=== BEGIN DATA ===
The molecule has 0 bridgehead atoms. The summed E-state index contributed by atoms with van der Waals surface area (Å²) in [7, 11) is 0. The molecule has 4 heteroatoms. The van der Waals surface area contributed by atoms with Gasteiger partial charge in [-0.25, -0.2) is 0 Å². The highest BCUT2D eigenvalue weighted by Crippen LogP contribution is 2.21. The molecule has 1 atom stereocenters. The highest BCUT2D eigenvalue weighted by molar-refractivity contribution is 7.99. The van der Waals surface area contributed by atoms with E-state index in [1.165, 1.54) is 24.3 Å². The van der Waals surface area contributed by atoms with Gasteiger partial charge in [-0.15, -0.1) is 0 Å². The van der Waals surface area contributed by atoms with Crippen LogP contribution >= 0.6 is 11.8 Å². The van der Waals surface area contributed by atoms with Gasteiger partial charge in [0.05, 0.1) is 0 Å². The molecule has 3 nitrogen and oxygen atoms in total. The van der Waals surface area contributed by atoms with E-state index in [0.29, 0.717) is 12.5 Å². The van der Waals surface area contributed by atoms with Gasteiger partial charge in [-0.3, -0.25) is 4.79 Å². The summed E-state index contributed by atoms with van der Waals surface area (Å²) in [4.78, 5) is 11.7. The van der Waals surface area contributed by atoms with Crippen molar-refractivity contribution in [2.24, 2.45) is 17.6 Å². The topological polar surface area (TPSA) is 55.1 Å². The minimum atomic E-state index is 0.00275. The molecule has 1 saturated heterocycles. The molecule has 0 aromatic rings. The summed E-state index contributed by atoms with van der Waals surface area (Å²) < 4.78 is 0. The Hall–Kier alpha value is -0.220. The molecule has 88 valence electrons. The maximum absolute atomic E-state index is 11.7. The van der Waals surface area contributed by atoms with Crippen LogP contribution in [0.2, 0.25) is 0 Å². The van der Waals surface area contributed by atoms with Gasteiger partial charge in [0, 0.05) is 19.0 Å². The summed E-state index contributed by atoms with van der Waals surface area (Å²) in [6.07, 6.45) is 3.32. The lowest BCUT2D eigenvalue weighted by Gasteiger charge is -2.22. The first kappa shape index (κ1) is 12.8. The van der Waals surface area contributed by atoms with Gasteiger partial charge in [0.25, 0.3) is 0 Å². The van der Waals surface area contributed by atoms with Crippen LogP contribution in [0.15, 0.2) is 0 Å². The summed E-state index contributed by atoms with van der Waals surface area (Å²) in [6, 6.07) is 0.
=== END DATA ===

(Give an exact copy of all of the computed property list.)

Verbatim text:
The molecule has 0 bridgehead atoms. The summed E-state index contributed by atoms with van der Waals surface area (Å²) in [7, 11) is 0. The molecule has 4 heteroatoms. The van der Waals surface area contributed by atoms with Gasteiger partial charge in [-0.25, -0.2) is 0 Å². The highest BCUT2D eigenvalue weighted by Crippen LogP contribution is 2.21. The molecule has 1 atom stereocenters. The highest BCUT2D eigenvalue weighted by molar-refractivity contribution is 7.99. The van der Waals surface area contributed by atoms with E-state index in [1.165, 1.54) is 24.3 Å². The van der Waals surface area contributed by atoms with Gasteiger partial charge in [-0.15, -0.1) is 0 Å². The van der Waals surface area contributed by atoms with Crippen LogP contribution >= 0.6 is 11.8 Å². The van der Waals surface area contributed by atoms with Gasteiger partial charge in [0.05, 0.1) is 0 Å². The molecule has 3 nitrogen and oxygen atoms in total. The van der Waals surface area contributed by atoms with E-state index in [0.29, 0.717) is 12.5 Å². The van der Waals surface area contributed by atoms with Gasteiger partial charge in [-0.3, -0.25) is 4.79 Å². The summed E-state index contributed by atoms with van der Waals surface area (Å²) in [4.78, 5) is 11.7. The van der Waals surface area contributed by atoms with Crippen molar-refractivity contribution in [2.24, 2.45) is 17.6 Å². The topological polar surface area (TPSA) is 55.1 Å². The minimum atomic E-state index is 0.00275. The molecule has 1 saturated heterocycles. The molecule has 0 aromatic rings. The summed E-state index contributed by atoms with van der Waals surface area (Å²) < 4.78 is 0. The Hall–Kier alpha value is -0.220. The molecule has 88 valence electrons. The maximum absolute atomic E-state index is 11.7. The van der Waals surface area contributed by atoms with Crippen LogP contribution in [0.2, 0.25) is 0 Å². The van der Waals surface area contributed by atoms with Gasteiger partial charge in [0, 0.05) is 19.0 Å². The summed E-state index contributed by atoms with van der Waals surface area (Å²) in [6.07, 6.45) is 3.32. The lowest BCUT2D eigenvalue weighted by Gasteiger charge is -2.22. The first kappa shape index (κ1) is 12.8. The van der Waals surface area contributed by atoms with Gasteiger partial charge in [0.25, 0.3) is 0 Å². The van der Waals surface area contributed by atoms with Crippen LogP contribution in [0.15, 0.2) is 0 Å². The summed E-state index contributed by atoms with van der Waals surface area (Å²) in [6, 6.07) is 0.